What is the self? Is it something shaped and shared by our surroundings, as Dr. Yankelovich believes, or something private, autonomous, internal? Since everyone, no matter how he chooses to define the self, is interested in self-fulfillment, it is of paramount importance to know what the self is. Generally our concepts of the self are vague and speculative; so we often feel unfulfilled, even after attaining our goals. At a time when we are finding material goals more and more difficult to attain and when we are at a loss to find deep self-satisfaction, the Vedic literature’s unique statements can provide us with invaluable information about the self and self- fulfillment.
In Bhagavad-gita Lord Krishna describes the self as a permanent individual, an eternal conscious entity who interrelates with other selves. Bhagavad-gita gives us exact information of the self as an imperishable, nonmaterial particle, a spiritual soul (atma), who gives consciousness to the otherwise dead body.
People often deny the existence of the atma simply because the concept of the spiritual soul is rejected by modern science. Since with empirical methods one cannot detect or measure the spiritual soul, many people conclude—dogmatically—that no soul exists and that whoever believes in such a thing is only imagining a “ghost in the machine.” But from the perspective of Bhagavad-gita, to think of life in mechanistic terms, as mere chemical combinations and electrical impulses, is at best misguided, and at worst demonic.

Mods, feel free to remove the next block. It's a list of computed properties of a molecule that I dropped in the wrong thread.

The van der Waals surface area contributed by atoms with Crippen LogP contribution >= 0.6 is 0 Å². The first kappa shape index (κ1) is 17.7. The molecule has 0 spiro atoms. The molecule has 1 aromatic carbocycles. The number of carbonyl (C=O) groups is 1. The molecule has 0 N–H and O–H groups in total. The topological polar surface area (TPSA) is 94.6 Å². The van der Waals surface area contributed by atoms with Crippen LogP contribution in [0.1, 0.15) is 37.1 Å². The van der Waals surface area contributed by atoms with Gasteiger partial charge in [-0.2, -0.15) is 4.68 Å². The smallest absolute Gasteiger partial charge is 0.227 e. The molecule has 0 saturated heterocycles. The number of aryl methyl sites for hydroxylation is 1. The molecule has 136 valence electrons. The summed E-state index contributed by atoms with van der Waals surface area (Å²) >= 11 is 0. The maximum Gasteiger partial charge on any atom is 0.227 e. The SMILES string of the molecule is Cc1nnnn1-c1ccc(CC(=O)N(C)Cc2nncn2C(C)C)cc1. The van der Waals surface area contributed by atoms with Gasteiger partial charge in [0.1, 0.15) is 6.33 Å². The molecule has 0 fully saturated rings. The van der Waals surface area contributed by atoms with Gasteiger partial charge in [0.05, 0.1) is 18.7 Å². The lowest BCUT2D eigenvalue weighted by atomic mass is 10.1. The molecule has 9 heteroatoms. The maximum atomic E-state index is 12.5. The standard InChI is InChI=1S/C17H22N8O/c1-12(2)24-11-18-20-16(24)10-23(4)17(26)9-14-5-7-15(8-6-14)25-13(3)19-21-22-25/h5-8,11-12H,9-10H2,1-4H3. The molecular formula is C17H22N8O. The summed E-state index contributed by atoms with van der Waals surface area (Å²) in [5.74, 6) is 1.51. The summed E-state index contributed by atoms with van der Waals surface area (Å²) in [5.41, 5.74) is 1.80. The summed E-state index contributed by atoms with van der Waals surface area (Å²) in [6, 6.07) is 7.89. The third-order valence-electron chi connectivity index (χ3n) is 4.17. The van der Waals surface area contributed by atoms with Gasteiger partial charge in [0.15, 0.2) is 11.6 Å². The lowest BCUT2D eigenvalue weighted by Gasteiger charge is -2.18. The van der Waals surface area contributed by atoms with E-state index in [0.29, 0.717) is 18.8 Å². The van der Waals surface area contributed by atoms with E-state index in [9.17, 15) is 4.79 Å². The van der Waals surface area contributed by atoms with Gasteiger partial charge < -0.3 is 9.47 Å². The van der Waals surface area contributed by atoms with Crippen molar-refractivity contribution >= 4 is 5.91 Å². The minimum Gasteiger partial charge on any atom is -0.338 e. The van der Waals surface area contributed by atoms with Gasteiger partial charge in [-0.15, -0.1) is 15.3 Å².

Many people who scoff at religious explanations for the self embrace the theories of science as their new religion. Yet after hundreds of years of scientific philosophizing and experimentation, there is still no empirical explanation for consciousness, which the Bhagavad-gita explains to be the symptom of the self. Even the simple fact of individual conscious perception—everyone’s awareness that he is alive—remains totally inexplicable in material terms. Although the common man is in awe of advanced research in computer science (“artificial intelligence”) and other technologies, no scientist has been able to duplicate anything like a conscious living being.
The reason mechanistic science has failed to explain or create consciousness is easy to grasp. As Bhagavad- gita explains, the atma, the source of consciousness, lies entirely beyond the body and mind, so methods of perception that depend on the sensory apparatus of the body and mind can never detect the atma. Still, we can readily see the difference between the atma and the body by reflecting a little on our common everyday discourse. We think of the body as “ours,” and we say “my hand” or “my foot,” even “my mind.” Since the “I,” the self, is the owner of the body, it must be different from the body.
Bhagavad-gita describes that above the body is the mind, above the mind is the intelligence, and above the intelligence is the spiritual soul. It is because of a case of mistaken identity, false ego, that the deathless spiritual soul takes up residence in the perishable material body. The self’s identification with the body is like a person’s taking his body in a dream to be real. And a society that accepts the theories of mechanistic science as the absolute truth reinforces this misidentification.